“If the truth doesn’t fit, bend it!” I wonder if he even remembers the Tampa and the “children overboard” issue? And have all Aussies noticed that the anti-terrorism ads have started up on tv again? You bet! Nothing helps to scare people into voting conservative like a dose of terrorism! Oh Johnny, you are running scared. :slight_smile: :wink:


Some more info for paranoid freaks, err … I meant the clear-thinking & knowledgeable … that understand that banning incandescent lamps, and forcing everyone to purchase Compact Fluorescent lamps against their will, is a conspiracy to erode your civil liberties and enslave humanity …

It’s obvious that Planet Ark, the last bastion of human freedom and goodwill, has been compromised. There’s no alternate options but to commit mass suicide … or be assimilated into the CFL fold … the time to choose is 19:13:23, next Tuesday.

Keep your rope handy, just in case :iagree:


I will stick to flouresent until led lights come way down in price!


Over the past two years nearly every bulb in our house has been changed to CF. It is nice to not have to change bulbs regularly and there was a noticeable drop in our electric bill. Our kitchen uses five flood type lights and all five of the CF flood lights we have now use about the same electricity as ONE of the old type. It really is a good idea to push for people to switch from incandescent bulbs as the energy savings are huge.


mine is cf for years some have not lasted as long as they said they would. I think some are made in china and are not up to standards.
I purchase them when lowes or homedepot has them on sale.


They have come a long way from the first ones I bought two years ago. Those were slow to start and get up to their maximum brightness. The newer ones come on immediately and at nearly full brightness. Also, the light is much better for seeing colors accurately.


Personally, I only buy lamps from either Philips or Osram, and I haven’t bought any of the recents from Philips, because a few of them died prematurely … after just 9 months of light use.

I use the Osram Twist/Mini-Twist 20 or 23W because they’re about 1/3 shorter than the straight twin tube versions, and the 23W is more than a match for the 100W incandescents.

I have various el-cheapies floating around in the cupboards for miscellaneous uses like table lamps, but I refuse to use them for the main lighting because a) they die quicker (and ceiling lights can be a pain in the rump to access), b) The randomly flicker or take a long time to start and c) The colours are all FUBAR compared to a reliable brand.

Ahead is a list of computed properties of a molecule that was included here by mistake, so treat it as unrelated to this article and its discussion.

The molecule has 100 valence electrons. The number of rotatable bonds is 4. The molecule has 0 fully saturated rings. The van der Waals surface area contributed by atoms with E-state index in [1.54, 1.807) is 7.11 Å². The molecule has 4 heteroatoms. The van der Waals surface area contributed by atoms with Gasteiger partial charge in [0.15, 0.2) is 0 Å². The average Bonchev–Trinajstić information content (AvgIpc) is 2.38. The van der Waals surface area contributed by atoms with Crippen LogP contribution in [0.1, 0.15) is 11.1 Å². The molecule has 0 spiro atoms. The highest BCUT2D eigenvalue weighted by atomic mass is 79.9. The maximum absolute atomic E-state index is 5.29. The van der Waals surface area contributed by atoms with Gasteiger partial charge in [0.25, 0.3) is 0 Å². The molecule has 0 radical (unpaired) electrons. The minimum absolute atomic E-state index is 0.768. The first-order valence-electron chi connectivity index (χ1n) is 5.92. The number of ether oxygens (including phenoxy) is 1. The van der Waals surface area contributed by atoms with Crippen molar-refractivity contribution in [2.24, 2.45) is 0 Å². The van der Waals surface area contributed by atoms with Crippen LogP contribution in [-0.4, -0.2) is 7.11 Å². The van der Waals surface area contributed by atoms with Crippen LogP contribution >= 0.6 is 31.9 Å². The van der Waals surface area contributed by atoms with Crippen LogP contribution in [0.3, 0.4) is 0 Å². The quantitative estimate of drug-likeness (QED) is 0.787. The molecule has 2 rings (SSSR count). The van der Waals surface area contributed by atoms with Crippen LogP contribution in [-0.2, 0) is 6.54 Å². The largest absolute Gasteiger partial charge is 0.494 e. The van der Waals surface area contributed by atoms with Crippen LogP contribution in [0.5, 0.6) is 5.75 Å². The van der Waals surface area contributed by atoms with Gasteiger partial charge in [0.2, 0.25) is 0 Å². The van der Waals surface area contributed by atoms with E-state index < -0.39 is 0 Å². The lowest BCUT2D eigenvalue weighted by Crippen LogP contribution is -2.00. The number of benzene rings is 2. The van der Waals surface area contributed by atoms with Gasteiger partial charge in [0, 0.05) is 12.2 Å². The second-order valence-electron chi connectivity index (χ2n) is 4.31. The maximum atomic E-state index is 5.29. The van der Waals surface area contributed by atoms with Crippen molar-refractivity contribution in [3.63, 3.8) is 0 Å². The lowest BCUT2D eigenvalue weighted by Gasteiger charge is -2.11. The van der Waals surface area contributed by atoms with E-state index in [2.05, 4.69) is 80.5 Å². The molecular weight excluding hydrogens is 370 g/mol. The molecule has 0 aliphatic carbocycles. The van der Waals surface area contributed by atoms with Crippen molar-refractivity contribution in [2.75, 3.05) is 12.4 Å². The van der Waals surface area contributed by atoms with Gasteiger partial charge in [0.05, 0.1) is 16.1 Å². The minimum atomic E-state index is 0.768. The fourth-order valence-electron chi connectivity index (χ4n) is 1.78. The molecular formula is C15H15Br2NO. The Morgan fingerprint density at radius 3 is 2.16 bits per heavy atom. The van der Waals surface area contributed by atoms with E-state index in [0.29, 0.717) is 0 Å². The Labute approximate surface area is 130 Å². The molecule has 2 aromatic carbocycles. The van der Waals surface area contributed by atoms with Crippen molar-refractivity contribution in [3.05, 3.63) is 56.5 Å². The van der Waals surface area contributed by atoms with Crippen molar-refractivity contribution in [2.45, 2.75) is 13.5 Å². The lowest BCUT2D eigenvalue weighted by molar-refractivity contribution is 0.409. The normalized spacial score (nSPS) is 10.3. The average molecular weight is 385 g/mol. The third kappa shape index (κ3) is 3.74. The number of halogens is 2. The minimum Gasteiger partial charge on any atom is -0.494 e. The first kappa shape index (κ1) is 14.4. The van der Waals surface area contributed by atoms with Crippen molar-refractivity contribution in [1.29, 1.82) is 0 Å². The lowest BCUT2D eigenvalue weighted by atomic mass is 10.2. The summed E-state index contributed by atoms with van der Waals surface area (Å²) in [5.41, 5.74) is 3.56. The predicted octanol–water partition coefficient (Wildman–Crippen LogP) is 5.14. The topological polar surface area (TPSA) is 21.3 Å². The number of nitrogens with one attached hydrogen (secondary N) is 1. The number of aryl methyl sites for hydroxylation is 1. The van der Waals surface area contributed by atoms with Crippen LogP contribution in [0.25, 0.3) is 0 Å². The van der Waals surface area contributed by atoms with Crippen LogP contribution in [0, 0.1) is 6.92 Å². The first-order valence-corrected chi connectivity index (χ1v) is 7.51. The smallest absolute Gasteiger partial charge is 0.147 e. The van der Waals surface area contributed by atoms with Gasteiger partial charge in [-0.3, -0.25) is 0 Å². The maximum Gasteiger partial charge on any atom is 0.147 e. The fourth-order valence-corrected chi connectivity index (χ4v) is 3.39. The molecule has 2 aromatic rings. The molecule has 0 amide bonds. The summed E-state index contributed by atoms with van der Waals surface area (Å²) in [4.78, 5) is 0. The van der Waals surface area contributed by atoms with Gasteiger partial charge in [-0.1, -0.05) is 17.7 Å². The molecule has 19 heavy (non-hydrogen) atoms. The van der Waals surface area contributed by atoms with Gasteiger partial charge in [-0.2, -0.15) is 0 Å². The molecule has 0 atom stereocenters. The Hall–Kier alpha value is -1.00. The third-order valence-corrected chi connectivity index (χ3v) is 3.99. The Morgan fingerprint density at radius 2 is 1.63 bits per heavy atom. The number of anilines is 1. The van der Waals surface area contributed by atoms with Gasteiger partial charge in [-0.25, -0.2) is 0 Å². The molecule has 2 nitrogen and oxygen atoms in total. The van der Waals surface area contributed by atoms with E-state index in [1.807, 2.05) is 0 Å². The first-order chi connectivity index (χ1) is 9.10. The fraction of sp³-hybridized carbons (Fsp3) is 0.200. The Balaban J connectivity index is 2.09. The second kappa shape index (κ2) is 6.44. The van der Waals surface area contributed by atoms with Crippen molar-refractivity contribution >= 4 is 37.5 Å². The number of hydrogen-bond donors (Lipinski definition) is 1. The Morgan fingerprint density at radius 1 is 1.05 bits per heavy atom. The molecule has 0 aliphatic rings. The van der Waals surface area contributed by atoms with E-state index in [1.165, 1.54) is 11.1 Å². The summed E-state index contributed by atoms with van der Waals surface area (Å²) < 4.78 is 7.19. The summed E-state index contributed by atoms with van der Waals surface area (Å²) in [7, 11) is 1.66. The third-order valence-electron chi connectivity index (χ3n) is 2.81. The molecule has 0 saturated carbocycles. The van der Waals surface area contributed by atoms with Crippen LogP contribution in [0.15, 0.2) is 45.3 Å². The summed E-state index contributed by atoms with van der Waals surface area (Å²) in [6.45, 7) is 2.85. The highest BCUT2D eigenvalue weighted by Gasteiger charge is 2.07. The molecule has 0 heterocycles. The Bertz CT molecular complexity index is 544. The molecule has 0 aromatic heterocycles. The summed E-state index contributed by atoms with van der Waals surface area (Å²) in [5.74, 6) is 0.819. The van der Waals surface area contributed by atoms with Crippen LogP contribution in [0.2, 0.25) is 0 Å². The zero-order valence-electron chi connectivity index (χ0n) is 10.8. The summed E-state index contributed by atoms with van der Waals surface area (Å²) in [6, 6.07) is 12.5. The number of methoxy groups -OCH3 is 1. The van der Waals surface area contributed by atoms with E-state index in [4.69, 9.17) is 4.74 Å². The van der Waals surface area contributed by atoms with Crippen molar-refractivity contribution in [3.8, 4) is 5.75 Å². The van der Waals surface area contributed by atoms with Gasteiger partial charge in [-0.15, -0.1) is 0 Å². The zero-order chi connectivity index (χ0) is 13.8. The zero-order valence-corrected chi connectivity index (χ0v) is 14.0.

Unlike incandescent lamps, which come in a single horrible orange colour, Compact Fluorescents come in many different colours - incandescents are supposed to be warm white/3000deg Kelvin, but I personally prefer the Cool White/4000deg K - but since the missus yells the loudest & gets the most complaints from the neighbours, warm white all over the house, and my computer room (aka the spare bedroom) gets Cool White :slight_smile:

It’s important to remember that when buying cheap CF lamps that you must be open to any colour light … because el-cheapy lamps are never the colour that’s written on the box, and sometimes you get a muted rainbow of colours, if you get a 6 pack of lamps, and you should buy a lottery ticket if you get two in the box that are a colour match with eachother, let alone what’s written on the box :wink:

Daylight = 6500degK = Same as the sun (apparently) … you won’t fall asleep with the lights on, but you probably will get eyestrain, and be cranky/irritable.
Cool White = 4000degK = Home Work Colour.
Warm White = 3000degK = Home Colour.
Interna = 2700degK = Sleepy Colour.

Damnit, I’m looking at buying a house soon, and everything I’m looking at is either 50yrs old with ancient architectural lights which would never fit a CF, or fitted out with f@#$%n halogen downlights (which is the stupid trend in Oz). Halogens are slightly more efficient than incandescents and are next in line to be banned … and at only 25lm/w, about 2/5 as efficient as a [reputable brand] CF :frowning:


It`s official - XXI will be known as Century of Slaves